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Archive for October 15th, 2008

I teach at a small, private college in the Midwest. While it is not the most expensive school in the area, it ain’t cheap. Many, many of my students are quite privileged. But there are some that are not. There are those that are less well off, of course. And then there are those that are poor. Maybe it’s new poverty – the divorced or never married single parent and other family drama induced poverty. Could be the lost my job/had a major illness or accident, and we were only a couple of paychecks away from real trouble poverty. Or maybe it’s familiar poverty, known all the student’s life. Often they are the first in their family to go to college. Often (but not always) they are black and brown.

Lack of money is not the only thing students who are poor need to deal with. Yes, that lack is a pretty basic, tangible part of it. Cities tend to lump poor people together, if they are not in fact pushing them out of the city altogether with gentrification projects. Poor areas of town don’t have the same type of services that wealthier areas have – things like access to good food; a full service grocery store within walking or biking distance that has fresh produce rather than fast food joints and corner stores that sell mostly cigarettes, alcohol, junk food and lottery tickets. A bank that will gladly handle small accounts rather than a pay day loan place. And schools. Schools that have resources enough for every student, resources that are current and relevant and useable. Teachers that have what they need to teach, and the resources both internal and external to teach the children who live there. It seems to me so many poor kids end up hating school because it seems to be a system that hates them first.

Students from these kinds of circumstances are familiar to me. My parents came to the north in the 50’s to escape the poverty imposed by southern segregation. They wanted to find jobs. During that time period, the “good” jobs for men, and, importantly, the ones open to black men, were in the steel and auto industries. My mom worked in childcare, first taking people’s kids into our home, then working in day care centers, and eventually becoming an administrator. As kids, we didn’t have a lot of extras, but we always had what we needed.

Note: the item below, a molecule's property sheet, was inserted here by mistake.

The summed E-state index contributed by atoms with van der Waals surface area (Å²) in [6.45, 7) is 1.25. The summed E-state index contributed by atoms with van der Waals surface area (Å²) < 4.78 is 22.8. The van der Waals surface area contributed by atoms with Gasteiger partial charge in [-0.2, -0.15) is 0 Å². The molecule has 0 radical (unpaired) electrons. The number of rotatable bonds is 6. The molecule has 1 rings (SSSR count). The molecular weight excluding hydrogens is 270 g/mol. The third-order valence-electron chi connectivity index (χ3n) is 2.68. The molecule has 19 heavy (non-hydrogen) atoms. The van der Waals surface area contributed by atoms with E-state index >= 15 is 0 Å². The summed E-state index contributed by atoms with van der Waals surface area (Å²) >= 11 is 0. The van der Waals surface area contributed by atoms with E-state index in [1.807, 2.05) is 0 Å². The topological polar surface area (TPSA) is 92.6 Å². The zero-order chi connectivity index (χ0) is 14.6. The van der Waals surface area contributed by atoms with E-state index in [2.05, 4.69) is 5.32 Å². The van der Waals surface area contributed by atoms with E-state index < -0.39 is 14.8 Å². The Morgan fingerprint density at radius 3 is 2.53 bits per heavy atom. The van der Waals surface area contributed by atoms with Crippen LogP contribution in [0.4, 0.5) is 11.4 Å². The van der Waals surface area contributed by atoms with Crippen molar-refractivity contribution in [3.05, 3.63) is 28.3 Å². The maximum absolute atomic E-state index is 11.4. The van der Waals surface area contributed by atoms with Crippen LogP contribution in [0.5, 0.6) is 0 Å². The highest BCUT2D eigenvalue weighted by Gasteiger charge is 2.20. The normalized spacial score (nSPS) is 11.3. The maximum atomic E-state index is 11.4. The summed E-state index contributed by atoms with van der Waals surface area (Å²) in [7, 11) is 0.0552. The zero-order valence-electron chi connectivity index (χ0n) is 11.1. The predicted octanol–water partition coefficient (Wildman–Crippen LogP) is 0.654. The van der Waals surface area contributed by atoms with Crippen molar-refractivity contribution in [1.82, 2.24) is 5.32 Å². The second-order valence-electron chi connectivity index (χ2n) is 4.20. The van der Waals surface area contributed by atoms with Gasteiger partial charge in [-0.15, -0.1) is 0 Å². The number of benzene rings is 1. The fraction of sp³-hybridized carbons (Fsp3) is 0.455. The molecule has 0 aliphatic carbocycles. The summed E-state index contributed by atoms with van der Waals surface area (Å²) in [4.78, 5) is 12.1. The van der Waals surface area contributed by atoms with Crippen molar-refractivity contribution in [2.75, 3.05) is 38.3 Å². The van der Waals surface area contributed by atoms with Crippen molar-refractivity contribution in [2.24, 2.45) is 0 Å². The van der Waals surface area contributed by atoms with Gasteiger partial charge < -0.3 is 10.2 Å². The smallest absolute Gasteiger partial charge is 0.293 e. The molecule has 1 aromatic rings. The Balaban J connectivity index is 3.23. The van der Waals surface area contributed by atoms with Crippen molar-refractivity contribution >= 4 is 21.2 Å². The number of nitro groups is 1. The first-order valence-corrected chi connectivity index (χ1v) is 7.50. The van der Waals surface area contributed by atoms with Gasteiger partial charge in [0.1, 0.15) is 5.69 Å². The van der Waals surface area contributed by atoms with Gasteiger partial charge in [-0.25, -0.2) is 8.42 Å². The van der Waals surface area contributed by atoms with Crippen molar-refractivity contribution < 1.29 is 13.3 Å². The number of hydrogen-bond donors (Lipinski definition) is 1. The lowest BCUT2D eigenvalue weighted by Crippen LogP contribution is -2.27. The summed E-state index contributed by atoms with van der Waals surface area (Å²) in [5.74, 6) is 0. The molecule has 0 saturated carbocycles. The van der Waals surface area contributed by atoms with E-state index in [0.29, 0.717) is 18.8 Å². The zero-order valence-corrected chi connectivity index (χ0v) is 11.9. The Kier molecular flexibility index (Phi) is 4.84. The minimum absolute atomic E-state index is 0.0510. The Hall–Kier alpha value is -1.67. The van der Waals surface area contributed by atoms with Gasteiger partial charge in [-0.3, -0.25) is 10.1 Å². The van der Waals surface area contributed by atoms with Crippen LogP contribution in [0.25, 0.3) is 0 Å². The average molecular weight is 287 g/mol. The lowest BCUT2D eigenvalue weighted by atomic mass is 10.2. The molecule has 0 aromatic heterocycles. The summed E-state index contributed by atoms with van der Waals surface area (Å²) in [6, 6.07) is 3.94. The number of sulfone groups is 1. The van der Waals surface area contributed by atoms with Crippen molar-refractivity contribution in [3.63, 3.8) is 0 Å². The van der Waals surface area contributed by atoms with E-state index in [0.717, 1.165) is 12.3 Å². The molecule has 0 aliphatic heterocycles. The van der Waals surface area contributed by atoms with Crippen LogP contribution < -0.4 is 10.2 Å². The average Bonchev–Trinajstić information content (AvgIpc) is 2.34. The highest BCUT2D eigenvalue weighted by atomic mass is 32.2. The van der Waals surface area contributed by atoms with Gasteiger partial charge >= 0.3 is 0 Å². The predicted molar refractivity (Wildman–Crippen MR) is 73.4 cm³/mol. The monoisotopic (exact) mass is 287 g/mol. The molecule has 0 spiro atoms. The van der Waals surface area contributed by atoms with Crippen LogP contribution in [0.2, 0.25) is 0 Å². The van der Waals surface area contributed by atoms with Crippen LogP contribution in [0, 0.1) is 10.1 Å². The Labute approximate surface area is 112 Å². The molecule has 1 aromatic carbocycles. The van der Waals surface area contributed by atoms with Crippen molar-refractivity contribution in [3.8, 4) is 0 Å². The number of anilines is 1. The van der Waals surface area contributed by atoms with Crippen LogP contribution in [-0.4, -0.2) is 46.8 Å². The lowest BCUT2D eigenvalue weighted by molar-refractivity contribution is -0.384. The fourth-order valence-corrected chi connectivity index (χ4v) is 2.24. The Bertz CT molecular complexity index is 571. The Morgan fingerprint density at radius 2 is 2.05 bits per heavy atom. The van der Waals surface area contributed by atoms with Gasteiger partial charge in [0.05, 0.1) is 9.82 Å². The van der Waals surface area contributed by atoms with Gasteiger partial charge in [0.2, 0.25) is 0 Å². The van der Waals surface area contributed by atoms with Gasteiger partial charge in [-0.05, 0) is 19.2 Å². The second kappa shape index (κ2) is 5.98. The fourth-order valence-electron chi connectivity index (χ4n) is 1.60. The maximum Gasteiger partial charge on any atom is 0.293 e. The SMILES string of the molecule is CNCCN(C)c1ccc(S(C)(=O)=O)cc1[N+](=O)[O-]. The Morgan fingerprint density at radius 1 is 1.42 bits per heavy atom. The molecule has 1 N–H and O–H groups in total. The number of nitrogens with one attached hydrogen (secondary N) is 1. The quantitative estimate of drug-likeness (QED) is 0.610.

But the area of town we lived in, the schools we went to, the lack of services to the part of the city – the black part – that we lived in is also my reality. I went to a poor school where I was richly rewarded basically for staying out of trouble. I was a smart kid and was lucky enough that a couple of influential teachers took notice of me and challenged me to do more than just get by. We had books at home, I had a parent who read to me when I was young and shaped me into being a voracious reader. My mom was college educated herself, and I grew up with the expectation that I would go to college. I have no idea how my family financed my first couple of years of school. We had money enough that I did not qualify for need based aid. My parents helped me as much as they could, but eventually I was on my own. For that reason among others, it took me a long, long time to complete my degree.

A couple of years ago, in my Race and Ethnicity class I overheard a small group discussion that gave me pause. Our school is mostly white, so I usually have at least one or maybe two small groups (out of 6 or 7) that are made up of all white students. This was the case in the discussion I overheard. The students were making the assertion that African American students had it made, because of all the scholarships available to them simply for being black. So me with my ‘never quite poor enough to get a scholarship’ behind sat down with them to give them some facts.

There are assumptions made by students, and others made by faculty and administrators. What often gets interpreted as laziness, or disengagement – I see the product of an underfunded school system. Underfunded because our many of our public schools are supported by property taxes, and this puts schools located in poor districts at a severe disadvantage. I see students who did not read the same things their college classmates did, or go on the same trips, or play the same sports. I see students whose families still count on them for various things, and so they do not have the freedom to do what the other students may have the freedom to do. Don’t get me wrong – I don’t coddle these students. I kick their butts. But I hate that I have to do so. And I hope they know I understand them, and that I have their backs.

I’m worried that in this election cycle, there is much conversation about the middle class. I guess that’s who votes and so that base needs to be covered. But how can either major party say with integrity that they are about change when there is no substantial conversation about the poor?

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